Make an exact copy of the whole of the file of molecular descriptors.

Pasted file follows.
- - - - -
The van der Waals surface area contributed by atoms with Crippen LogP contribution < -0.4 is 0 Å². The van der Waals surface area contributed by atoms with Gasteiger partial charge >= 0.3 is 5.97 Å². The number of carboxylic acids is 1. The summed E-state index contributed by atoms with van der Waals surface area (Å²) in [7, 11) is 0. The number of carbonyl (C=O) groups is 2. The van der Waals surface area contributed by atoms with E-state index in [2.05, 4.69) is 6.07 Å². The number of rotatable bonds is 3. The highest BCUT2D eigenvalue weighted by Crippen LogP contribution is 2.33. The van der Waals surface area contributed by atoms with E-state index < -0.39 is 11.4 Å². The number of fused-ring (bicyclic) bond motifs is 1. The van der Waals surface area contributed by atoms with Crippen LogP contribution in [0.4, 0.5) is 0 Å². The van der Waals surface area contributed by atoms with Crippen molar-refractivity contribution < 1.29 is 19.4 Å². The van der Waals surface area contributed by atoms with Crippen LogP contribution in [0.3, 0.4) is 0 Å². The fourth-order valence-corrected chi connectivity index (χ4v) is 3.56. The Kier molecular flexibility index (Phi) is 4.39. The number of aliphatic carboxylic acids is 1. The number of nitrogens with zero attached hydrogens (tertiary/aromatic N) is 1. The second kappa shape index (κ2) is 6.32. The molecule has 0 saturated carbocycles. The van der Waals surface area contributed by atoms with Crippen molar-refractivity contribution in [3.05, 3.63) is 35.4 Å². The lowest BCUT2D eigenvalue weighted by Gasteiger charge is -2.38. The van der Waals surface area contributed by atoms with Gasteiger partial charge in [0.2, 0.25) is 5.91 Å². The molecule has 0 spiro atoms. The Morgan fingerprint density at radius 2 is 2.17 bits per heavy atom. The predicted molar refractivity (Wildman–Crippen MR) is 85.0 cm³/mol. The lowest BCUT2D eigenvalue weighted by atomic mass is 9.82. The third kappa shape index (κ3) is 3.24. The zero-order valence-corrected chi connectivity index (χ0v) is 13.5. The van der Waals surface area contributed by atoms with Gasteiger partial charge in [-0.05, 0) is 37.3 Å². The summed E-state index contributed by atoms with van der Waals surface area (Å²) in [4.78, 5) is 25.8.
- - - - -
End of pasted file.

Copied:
The van der Waals surface area contributed by atoms with Crippen LogP contribution < -0.4 is 0 Å². The van der Waals surface area contributed by atoms with Gasteiger partial charge >= 0.3 is 5.97 Å². The number of carboxylic acids is 1. The summed E-state index contributed by atoms with van der Waals surface area (Å²) in [7, 11) is 0. The number of carbonyl (C=O) groups is 2. The van der Waals surface area contributed by atoms with E-state index in [2.05, 4.69) is 6.07 Å². The number of rotatable bonds is 3. The highest BCUT2D eigenvalue weighted by Crippen LogP contribution is 2.33. The van der Waals surface area contributed by atoms with E-state index < -0.39 is 11.4 Å². The number of fused-ring (bicyclic) bond motifs is 1. The van der Waals surface area contributed by atoms with Crippen LogP contribution in [0.4, 0.5) is 0 Å². The van der Waals surface area contributed by atoms with Crippen molar-refractivity contribution < 1.29 is 19.4 Å². The van der Waals surface area contributed by atoms with Crippen LogP contribution in [0.3, 0.4) is 0 Å². The fourth-order valence-corrected chi connectivity index (χ4v) is 3.56. The Kier molecular flexibility index (Phi) is 4.39. The number of aliphatic carboxylic acids is 1. The number of nitrogens with zero attached hydrogens (tertiary/aromatic N) is 1. The second kappa shape index (κ2) is 6.32. The molecule has 0 saturated carbocycles. The van der Waals surface area contributed by atoms with Crippen molar-refractivity contribution in [3.05, 3.63) is 35.4 Å². The lowest BCUT2D eigenvalue weighted by Gasteiger charge is -2.38. The van der Waals surface area contributed by atoms with Gasteiger partial charge in [0.2, 0.25) is 5.91 Å². The molecule has 0 spiro atoms. The Morgan fingerprint density at radius 2 is 2.17 bits per heavy atom. The predicted molar refractivity (Wildman–Crippen MR) is 85.0 cm³/mol. The lowest BCUT2D eigenvalue weighted by atomic mass is 9.82. The third kappa shape index (κ3) is 3.24. The zero-order valence-corrected chi connectivity index (χ0v) is 13.5. The van der Waals surface area contributed by atoms with Gasteiger partial charge in [-0.05, 0) is 37.3 Å². The summed E-state index contributed by atoms with van der Waals surface area (Å²) in [4.78, 5) is 25.8.